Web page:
There could come a time when motor cars are perceived as historically quaint, like steam trains. Holidaymakers of the future may go on “motorway heritage” day trips, wallowing in the nostalgia of journeying on preserved sections of Britain’s dismantled motorway network.[2] This is unthinkable now, but history teaches us that transport modes don’t just evolve, but can flip, and usually in the most unexpected ways. Google is banking on “driverless cars” becoming the next disruptive transport technology but extrapolation is a poor predictor of the future, and removing the driver may not be as disruptive as Google thinks. Removing the car would be the real disrupter, and some cities are thinking of doing just that – Helsinki has plans to phase out use of the private motor car by 2025, and the writing is on the wall when the head of roads and transport policy at Britain’s Automobile Association believes that cars will “become redundant in cities,” something that’s already “happening organically” because cars “cannot be fully enjoyed or used to potential.”[3]

While some governments are banking on roads becoming busier and busier – and thanks to no drivers, safer and safer – this might not happen. The next transport technology could be something we’ve never even thought of, or not thought of for a very long time.

Should 1950s science fiction become science fact in the 2020s, with capsules on rails shooting us from A-to-B in the blink of an eye, roads – even ones made from solar panels – may once again fall into “desuetude and disrepair,” where a traveller on a British main road could, like Charles Edward Montague in the early 1900s, hear only the “multifarious buzz of grasshoppers, flies, bees and the rest … swelling insistently towards the dry roar of Dog-day noons.”[4]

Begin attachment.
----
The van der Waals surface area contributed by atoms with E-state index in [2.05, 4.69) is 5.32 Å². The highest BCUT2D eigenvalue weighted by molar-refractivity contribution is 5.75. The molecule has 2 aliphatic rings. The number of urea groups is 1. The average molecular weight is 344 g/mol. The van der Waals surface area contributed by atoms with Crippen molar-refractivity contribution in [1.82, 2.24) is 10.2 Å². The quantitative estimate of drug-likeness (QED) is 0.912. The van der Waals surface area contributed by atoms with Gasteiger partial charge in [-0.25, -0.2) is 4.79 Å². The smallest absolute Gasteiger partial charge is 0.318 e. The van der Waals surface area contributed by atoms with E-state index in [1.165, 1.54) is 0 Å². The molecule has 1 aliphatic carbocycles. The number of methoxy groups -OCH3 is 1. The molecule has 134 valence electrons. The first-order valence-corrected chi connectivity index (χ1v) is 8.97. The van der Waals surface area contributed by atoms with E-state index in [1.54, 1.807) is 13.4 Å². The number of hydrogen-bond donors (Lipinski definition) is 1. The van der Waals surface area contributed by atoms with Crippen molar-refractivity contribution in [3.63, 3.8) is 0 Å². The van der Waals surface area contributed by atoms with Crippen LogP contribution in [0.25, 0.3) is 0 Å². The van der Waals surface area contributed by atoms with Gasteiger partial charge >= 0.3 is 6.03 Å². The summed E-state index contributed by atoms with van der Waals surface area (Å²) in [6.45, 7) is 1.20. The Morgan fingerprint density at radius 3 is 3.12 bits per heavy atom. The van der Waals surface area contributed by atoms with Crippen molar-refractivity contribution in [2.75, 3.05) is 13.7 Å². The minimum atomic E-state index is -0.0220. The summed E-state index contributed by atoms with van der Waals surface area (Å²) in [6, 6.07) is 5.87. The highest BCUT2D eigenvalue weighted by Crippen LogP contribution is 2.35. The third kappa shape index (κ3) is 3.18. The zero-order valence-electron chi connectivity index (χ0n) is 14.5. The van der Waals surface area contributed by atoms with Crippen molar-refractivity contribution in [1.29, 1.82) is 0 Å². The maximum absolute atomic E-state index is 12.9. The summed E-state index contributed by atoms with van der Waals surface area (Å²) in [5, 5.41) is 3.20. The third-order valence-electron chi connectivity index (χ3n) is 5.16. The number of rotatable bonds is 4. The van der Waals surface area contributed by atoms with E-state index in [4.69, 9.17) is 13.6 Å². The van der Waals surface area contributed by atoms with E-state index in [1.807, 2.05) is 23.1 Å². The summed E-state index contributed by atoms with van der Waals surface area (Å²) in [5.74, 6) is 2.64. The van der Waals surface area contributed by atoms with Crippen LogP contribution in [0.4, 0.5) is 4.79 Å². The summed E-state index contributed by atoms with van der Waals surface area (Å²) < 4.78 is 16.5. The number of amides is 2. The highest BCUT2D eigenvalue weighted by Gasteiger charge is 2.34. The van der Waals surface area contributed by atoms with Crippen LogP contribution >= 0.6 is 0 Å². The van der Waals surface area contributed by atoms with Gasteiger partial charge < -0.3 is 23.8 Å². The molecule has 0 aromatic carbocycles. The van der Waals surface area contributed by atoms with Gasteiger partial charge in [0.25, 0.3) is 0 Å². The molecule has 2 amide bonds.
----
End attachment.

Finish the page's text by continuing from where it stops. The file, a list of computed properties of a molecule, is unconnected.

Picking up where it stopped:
Montague, the long-time chief leader writer of The Guardian, was writing in 1924 about an early 1900s solo cycle ride from Manchester to London, on the formerly busy Holyhead road, “all untarred in that age.” He wasn’t a “scorcher,” or even a tourer. His 19-hour journey was done for the hell of it. (He was a mountaineer, not a cyclist).[5]

You certainly see most when you walk, but you cannot walk to London in a day, and one unbroken day’s view of the whole stretch of road was the object. By car the thing would be easy, but then travel by car is only semi-travel, verging on the demi-semi-travel that you get in trains. You must feel a road with your muscles, as well as see it, before even your eyes can get a full sense of it.[6]